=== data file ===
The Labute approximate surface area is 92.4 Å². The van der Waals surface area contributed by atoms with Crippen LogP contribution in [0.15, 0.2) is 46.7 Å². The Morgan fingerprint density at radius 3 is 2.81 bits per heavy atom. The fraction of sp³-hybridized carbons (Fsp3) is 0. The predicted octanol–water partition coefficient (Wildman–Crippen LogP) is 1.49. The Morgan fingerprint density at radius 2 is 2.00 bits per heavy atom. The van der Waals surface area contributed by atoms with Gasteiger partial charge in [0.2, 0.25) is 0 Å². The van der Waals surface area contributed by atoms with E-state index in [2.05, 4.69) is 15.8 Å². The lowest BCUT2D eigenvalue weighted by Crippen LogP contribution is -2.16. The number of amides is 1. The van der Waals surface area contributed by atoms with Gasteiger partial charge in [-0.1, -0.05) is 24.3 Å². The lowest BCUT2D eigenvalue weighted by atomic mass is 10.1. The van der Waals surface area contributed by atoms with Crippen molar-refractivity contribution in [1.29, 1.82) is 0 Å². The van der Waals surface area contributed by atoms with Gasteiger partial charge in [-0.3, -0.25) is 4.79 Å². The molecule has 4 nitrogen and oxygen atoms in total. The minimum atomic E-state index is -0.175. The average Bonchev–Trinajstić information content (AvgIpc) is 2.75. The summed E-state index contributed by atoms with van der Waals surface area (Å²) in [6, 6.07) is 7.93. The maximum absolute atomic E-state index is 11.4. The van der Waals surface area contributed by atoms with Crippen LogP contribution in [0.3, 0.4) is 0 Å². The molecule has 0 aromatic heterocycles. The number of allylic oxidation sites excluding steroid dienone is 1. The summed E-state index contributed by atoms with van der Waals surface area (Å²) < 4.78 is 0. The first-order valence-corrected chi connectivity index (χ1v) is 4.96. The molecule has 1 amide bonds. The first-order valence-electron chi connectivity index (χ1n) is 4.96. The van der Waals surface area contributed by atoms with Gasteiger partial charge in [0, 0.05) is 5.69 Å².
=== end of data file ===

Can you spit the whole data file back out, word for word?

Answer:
The Labute approximate surface area is 92.4 Å². The van der Waals surface area contributed by atoms with Crippen LogP contribution in [0.15, 0.2) is 46.7 Å². The Morgan fingerprint density at radius 3 is 2.81 bits per heavy atom. The fraction of sp³-hybridized carbons (Fsp3) is 0. The predicted octanol–water partition coefficient (Wildman–Crippen LogP) is 1.49. The Morgan fingerprint density at radius 2 is 2.00 bits per heavy atom. The van der Waals surface area contributed by atoms with Gasteiger partial charge in [0.2, 0.25) is 0 Å². The van der Waals surface area contributed by atoms with E-state index in [2.05, 4.69) is 15.8 Å². The lowest BCUT2D eigenvalue weighted by Crippen LogP contribution is -2.16. The number of amides is 1. The van der Waals surface area contributed by atoms with Gasteiger partial charge in [-0.1, -0.05) is 24.3 Å². The lowest BCUT2D eigenvalue weighted by atomic mass is 10.1. The van der Waals surface area contributed by atoms with Crippen molar-refractivity contribution in [1.29, 1.82) is 0 Å². The van der Waals surface area contributed by atoms with Gasteiger partial charge in [-0.3, -0.25) is 4.79 Å². The molecule has 4 nitrogen and oxygen atoms in total. The minimum atomic E-state index is -0.175. The average Bonchev–Trinajstić information content (AvgIpc) is 2.75. The summed E-state index contributed by atoms with van der Waals surface area (Å²) in [6, 6.07) is 7.93. The maximum absolute atomic E-state index is 11.4. The van der Waals surface area contributed by atoms with Crippen LogP contribution in [0.3, 0.4) is 0 Å². The molecule has 0 aromatic heterocycles. The number of allylic oxidation sites excluding steroid dienone is 1. The summed E-state index contributed by atoms with van der Waals surface area (Å²) < 4.78 is 0. The first-order valence-corrected chi connectivity index (χ1v) is 4.96. The molecule has 1 amide bonds. The first-order valence-electron chi connectivity index (χ1n) is 4.96. The van der Waals surface area contributed by atoms with Gasteiger partial charge in [0, 0.05) is 5.69 Å².